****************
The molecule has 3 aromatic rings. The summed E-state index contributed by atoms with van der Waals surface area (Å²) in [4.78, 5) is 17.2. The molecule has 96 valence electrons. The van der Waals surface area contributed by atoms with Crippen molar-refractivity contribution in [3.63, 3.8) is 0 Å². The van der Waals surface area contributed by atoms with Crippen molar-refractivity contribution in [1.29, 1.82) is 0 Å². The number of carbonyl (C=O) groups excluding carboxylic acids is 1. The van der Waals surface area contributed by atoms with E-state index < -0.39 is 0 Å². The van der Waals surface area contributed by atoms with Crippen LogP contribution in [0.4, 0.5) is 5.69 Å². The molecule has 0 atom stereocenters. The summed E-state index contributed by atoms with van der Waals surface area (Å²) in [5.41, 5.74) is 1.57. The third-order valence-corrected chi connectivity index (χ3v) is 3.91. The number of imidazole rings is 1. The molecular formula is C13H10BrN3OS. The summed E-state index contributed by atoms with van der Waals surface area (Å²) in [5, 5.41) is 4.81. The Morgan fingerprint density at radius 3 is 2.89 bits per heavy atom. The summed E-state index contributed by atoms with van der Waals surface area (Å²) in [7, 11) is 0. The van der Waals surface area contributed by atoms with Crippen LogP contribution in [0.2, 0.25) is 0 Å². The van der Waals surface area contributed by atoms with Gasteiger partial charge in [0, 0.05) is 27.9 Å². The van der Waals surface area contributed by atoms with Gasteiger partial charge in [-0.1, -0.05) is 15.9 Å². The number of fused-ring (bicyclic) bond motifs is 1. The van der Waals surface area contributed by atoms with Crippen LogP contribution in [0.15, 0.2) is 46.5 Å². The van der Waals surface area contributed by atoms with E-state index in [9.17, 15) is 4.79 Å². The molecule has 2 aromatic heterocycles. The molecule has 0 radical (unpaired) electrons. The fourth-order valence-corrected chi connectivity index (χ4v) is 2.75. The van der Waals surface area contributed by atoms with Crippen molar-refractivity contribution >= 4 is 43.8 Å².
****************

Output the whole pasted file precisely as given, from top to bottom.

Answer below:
The molecule has 3 aromatic rings. The summed E-state index contributed by atoms with van der Waals surface area (Å²) in [4.78, 5) is 17.2. The molecule has 96 valence electrons. The van der Waals surface area contributed by atoms with Crippen molar-refractivity contribution in [3.63, 3.8) is 0 Å². The van der Waals surface area contributed by atoms with Crippen molar-refractivity contribution in [1.29, 1.82) is 0 Å². The number of carbonyl (C=O) groups excluding carboxylic acids is 1. The van der Waals surface area contributed by atoms with E-state index < -0.39 is 0 Å². The van der Waals surface area contributed by atoms with Crippen LogP contribution in [0.4, 0.5) is 5.69 Å². The molecule has 0 atom stereocenters. The summed E-state index contributed by atoms with van der Waals surface area (Å²) in [5.41, 5.74) is 1.57. The third-order valence-corrected chi connectivity index (χ3v) is 3.91. The number of imidazole rings is 1. The molecular formula is C13H10BrN3OS. The summed E-state index contributed by atoms with van der Waals surface area (Å²) in [5, 5.41) is 4.81. The Morgan fingerprint density at radius 3 is 2.89 bits per heavy atom. The summed E-state index contributed by atoms with van der Waals surface area (Å²) in [7, 11) is 0. The van der Waals surface area contributed by atoms with Crippen LogP contribution in [0.2, 0.25) is 0 Å². The van der Waals surface area contributed by atoms with Gasteiger partial charge in [0, 0.05) is 27.9 Å². The van der Waals surface area contributed by atoms with Gasteiger partial charge in [-0.1, -0.05) is 15.9 Å². The number of fused-ring (bicyclic) bond motifs is 1. The van der Waals surface area contributed by atoms with Crippen LogP contribution in [0.15, 0.2) is 46.5 Å². The van der Waals surface area contributed by atoms with E-state index in [9.17, 15) is 4.79 Å². The molecule has 2 aromatic heterocycles. The molecule has 0 radical (unpaired) electrons. The fourth-order valence-corrected chi connectivity index (χ4v) is 2.75. The van der Waals surface area contributed by atoms with Crippen molar-refractivity contribution >= 4 is 43.8 Å².